Johannesburg: The second launch gathering of Farmageddon was held at the historic Constitutional Court.
My presentation opened with an acknowledgement that we were meeting in a place where the words ‘justice’ and ‘freedom’ perhaps hold more meaning than anywhere else in the world.
I was the guest of Professor David Bilchitz, the director of the South African Institute for Advanced Constitutional Human Rights and International Law (SAIFAC). It was such an honour to speak alongside the Professor, who is also one of the high profile signatories of Compassion’s ‘Vision for fair food and farming’ along with Dr Jane Goodall and Archbishop Desmond Tutu.
Farming in South Africa is going through a period of change. Large-scale industrial farming has started to creep into the country, particularly over the last 15 years. In talking with farmers, supermarket leaders, concerned citizens and audience members on the night, I’ve been struck by how similar the problems are here to those noted in Farmageddon. To me, the answer lies in bringing about a food policy for the 21st century. This should be based on quality food for everyone forever. Instead, here in South Africa as in so many parts of the world, the US-style industrial farming model is being wheeled out – a tired farming policy, as I’ve discussed before, based on ‘produce more’, but wasting so much and ignoring the fact we already live in a world of plenty.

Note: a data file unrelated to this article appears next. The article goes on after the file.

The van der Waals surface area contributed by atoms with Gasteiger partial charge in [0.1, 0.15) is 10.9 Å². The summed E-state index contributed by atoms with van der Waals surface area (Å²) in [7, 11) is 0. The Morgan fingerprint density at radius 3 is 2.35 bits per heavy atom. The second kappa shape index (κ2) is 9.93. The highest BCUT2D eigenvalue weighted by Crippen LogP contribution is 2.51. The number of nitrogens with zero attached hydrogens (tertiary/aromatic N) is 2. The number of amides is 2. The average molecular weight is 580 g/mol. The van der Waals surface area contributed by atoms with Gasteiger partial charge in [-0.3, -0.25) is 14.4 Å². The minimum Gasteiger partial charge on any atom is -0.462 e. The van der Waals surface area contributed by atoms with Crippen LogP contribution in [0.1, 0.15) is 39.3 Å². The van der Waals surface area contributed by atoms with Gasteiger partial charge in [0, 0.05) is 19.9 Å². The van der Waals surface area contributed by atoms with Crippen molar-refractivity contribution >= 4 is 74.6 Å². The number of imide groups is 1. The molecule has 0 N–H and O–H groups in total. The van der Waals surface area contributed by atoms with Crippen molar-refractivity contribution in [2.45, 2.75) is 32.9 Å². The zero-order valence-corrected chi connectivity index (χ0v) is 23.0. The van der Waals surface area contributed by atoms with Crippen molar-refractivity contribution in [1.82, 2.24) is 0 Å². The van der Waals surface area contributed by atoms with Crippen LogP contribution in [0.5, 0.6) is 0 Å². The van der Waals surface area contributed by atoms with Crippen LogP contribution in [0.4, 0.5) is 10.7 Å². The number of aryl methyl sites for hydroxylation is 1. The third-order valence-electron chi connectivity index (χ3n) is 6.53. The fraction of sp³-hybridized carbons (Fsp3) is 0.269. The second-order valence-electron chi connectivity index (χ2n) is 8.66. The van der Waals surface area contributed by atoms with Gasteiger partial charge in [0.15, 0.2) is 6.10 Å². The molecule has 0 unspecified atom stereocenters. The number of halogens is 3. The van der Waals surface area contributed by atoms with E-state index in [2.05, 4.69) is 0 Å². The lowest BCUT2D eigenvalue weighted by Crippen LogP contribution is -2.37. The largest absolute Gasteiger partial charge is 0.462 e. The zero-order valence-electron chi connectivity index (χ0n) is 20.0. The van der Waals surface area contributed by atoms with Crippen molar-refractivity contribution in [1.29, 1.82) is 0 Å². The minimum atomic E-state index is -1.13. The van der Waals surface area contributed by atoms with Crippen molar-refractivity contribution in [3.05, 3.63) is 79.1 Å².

It was good to reach new people interested in the future of our food, as well as to say ‘hi’ to longstanding friends and supporters of Compassion in World Farming, many of whom I was meeting for the first time. It was great to hear the enthusiasm in the room for a food revolution; one that benefits animals, people and the planet.
A big thank you to everyone there on the night and to Professor Bilchitz for hosting; greatly appreciated.
For your copy of ‘Farmageddon: The true cost of cheap meat’, click here.